The seriousness of the problem was stated very well by Dr. Patricia Cross: “we are using old maps for new highways.” Therefore, as the makeup of our society keeps changing, we are challenged to present {197} relevant and timely information to our students. To avoid stagnation, but also to survive the new wave of global competition, we must consider retooling the professional educators. As put recently by Merrill Ewert and Larry W. Nikkel, presidents of Fresno Pacific University and Tabor College respectively,

some of the most advanced information that we learned when we were undergraduates in the 1960s has been replaced by new understandings based on more recent research. It’s not that some of what our generation learned in school is no longer helpful or relevant, some of it was actually wrong. (Christian Leader, November 2003, 4)

Most of us cannot or will not teach what we did not learn. The American education system has only just recently made attempts to include in its curriculum concepts and ideas from non-Western cultures. This was not by accident, but by design. For most teaching faculty the idea of continuing education to explore new ideas in their teaching, while encouraged, is not usually effectively funded. As we all know, the first sabbatical leave for most professors typically does not come until after they have worked for six or seven years. By then the professor is already tenured, and the incentive that used to motivate pedagogical creativity is past. They prepare to join those who have been tenured before them, and the cycle continues. An African proverb states that “one must come out of one’s house to begin learning,” an affirmation of the need for willingness to come out of the norm and one’s own tradition, to explore new ways for a real global education.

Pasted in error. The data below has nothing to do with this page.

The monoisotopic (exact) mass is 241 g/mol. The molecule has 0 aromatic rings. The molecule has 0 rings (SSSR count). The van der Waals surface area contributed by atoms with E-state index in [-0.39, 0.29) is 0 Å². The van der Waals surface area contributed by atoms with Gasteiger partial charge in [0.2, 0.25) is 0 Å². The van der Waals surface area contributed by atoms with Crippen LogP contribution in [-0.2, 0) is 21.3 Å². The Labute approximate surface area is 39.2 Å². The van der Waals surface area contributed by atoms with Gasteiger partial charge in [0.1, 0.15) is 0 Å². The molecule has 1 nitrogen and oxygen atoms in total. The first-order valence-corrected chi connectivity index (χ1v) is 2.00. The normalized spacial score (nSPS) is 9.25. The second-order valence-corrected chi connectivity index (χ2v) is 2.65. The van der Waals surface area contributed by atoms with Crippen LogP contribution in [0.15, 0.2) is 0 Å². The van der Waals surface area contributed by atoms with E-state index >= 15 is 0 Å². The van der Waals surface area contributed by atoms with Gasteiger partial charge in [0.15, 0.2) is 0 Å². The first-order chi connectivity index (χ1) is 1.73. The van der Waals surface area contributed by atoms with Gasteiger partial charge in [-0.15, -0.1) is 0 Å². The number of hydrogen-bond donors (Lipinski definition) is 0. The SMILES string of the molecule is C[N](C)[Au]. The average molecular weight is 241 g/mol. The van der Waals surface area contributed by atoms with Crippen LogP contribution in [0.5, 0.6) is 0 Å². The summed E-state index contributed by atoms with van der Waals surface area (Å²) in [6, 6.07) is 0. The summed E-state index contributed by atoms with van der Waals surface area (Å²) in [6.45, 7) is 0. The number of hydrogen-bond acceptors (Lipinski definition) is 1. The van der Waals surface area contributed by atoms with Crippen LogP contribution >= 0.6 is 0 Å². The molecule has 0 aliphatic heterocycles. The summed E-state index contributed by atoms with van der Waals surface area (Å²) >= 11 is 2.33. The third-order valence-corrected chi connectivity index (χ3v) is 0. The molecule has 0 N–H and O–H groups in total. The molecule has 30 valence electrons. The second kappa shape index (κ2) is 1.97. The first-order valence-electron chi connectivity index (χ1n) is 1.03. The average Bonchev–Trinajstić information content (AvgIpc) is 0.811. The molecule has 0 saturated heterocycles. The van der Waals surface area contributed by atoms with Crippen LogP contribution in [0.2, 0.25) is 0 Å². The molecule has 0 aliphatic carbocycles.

The historical problem related to curriculum was stated best by Ann Johnston when she wrote,

Many liberal arts courses offered by colleges and universities today make no references to the life experiences of ethnic minorities. Sometimes, this omission is the result of a philosophical decision: the role of the college is to convey the best that Western culture has to offer. More often, however, literature and scholarship by and about ethnic minorities is absent from reading lists and class discussions because faculty members themselves did not receive a multicultural education. Faculty and staff need resources to help them select and utilize works of imaginative literature, biographies, autobiographies, histories, and cultural studies representative of major minority groups. {198}